Insights Into the Remembered Educational Experiences of Male Caribbean Immigrants to Canada: Literacy and Identity in the Canadian Classroom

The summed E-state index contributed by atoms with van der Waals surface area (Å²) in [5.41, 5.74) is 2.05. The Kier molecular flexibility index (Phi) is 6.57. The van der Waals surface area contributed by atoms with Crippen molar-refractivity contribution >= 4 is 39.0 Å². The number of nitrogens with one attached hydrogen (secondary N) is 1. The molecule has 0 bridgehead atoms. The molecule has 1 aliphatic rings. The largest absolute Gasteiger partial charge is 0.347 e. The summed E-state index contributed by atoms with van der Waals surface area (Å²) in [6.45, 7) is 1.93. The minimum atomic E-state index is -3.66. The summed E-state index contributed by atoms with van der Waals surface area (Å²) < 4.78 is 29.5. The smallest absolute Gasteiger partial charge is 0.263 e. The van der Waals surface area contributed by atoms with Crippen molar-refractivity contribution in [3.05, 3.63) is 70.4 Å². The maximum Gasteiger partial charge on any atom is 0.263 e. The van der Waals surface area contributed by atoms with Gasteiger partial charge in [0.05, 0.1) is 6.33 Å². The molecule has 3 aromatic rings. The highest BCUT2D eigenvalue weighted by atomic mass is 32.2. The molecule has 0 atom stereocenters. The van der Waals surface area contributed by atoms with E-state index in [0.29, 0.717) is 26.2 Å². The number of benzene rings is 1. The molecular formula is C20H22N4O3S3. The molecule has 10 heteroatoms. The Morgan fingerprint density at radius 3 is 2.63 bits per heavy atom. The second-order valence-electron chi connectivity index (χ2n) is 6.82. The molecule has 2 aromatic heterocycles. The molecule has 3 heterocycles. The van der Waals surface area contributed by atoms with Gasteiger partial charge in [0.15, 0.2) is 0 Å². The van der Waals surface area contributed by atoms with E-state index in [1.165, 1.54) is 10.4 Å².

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Abstract Past research has addressed the issue of male underachievement in literacy as an issue of global concern. This qualitative study focused on one subgroup of males which the literature highlighted as most at risk of educational underachievement in the Canadian educational landscape: male Caribbean immigrants to Canada. The research questions that framed the study sought to gain insight into the educational experiences of this group of learners so that ways through which their literacy achievement as measured by academic performance and classroom engagement could be projected. New literacy studies view literacy as socioculturally bound in social, institutional, and cultural relationships (Gee 1996). Literacy can therefore be thought of as an extension of self that Lankshear and Knobel (2006) assert is always connected to social identities. Central to the research questions as a result of this perspective was the discovery of the ideologies of reading held by the participants and their connections to literacy practice. Supplementary questions delved into socially valued literacy practices and ways in which learners saw themselves as Black males reflected in the Canadian educational framework. In this qualitative study with an interview design, data were collected through individual semistructured interviews with the 4 participants and through a focus group session with all the participants. The findings depicted that identity, interests, and ideologies of reading all influenced the literacy practices and engagement of Caribbean males. The findings documented are valuable as they provide a fresh perspective surrounding the educational experiences of the male Caribbean learner and can present insights which can lead to enhanced academic engagement and improved student achievement for this group of learners.